Brooklyn Nets guard Kyrie Irving, forward Kevin Durant and guard James Harden

“This has to go down as one of the most epic failures in the history of this league” — Tim Legler shreds the Brooklyn Nets

Two other teams in the modern NBA came to mind as faliures given the talent they had on the roster.

Kevin Durant blasts Philly fans for their chants towards Ben Simmons

Should the Brooklyn Nets regret trading for Kevin Durant?

The Durant-Irving partnership in Brooklyn could arguably go down as the most disappointing one in NBA history.

Detroit Pistons legend Rick Mahorn and Indiana Pacers legend Reggie Miller

Reggie Miller on who he hated facing on the bad boy Pistons — “He ​​had a crazy look in his eye all the time”

There’s a reason why Miller's most feared Pistons player was dubbed as the “Baddest Bad Boy of them all.”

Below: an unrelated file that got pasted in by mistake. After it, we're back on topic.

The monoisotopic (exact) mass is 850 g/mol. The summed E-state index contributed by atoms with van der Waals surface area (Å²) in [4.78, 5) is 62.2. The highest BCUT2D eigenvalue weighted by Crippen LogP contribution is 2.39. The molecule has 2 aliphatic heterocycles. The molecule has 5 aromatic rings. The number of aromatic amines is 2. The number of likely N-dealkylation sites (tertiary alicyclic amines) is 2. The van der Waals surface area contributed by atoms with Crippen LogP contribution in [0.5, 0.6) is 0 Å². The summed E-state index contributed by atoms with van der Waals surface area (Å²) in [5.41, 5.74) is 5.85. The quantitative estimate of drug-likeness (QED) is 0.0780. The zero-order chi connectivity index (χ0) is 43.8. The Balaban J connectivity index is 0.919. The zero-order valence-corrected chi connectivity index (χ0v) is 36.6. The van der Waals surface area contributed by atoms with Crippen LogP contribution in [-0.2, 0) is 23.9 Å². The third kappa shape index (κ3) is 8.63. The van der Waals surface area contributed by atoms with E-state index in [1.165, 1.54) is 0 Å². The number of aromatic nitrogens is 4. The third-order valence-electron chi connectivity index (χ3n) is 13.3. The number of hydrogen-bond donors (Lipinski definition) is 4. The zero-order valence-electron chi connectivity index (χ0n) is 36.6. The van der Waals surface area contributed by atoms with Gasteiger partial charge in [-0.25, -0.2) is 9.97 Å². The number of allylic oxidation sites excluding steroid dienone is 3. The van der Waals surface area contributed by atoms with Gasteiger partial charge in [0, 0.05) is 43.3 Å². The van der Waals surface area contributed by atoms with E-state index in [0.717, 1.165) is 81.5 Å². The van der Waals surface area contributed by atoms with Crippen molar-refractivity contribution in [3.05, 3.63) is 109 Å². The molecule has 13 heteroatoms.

San Antonio Spurs forward Tim Duncan and guard Manu Ginobili

"I lost a lot of sleep because of him" — Chauncey Billups reveals who deserved to win the 2005 NBA Finals MVP

Tim Duncan won the 2005 NBA Finals MVP. But Chauncey Billups, as well as some fans, believed the trophy belonged to someone else.

Michael Jordan

Beer drones — the best feature on Michael Jordan's exclusive golf course

Do you want to be a member of the exclusive The Grove XXIII club? Michael Jordan has to invite you first.


Miles Bridges' wife exposes him for domestic violence

The NBA community needs to to better. ”I won’t be silent to protect others anymore because I value myself and my kids more than anyones ‘image’”


“The whole NBA just saw this movie” — Zach Lowe shuts down the idea the Lakers could trade for KD and Kyrie

According to the numbers the trade works. Can you count anything out in the modern NBA?

Jaylen Brown responds to Draymond Green's comments

Jaylen Brown fires back at Draymond Green: "Draymond got a podcast and lost his damn mind"

Draymond Green claimed he knew that the Boston Celtics were already defeated mentally after Jaylen Brown's statements. The Celtics forward had something to say to Green on his Twitter.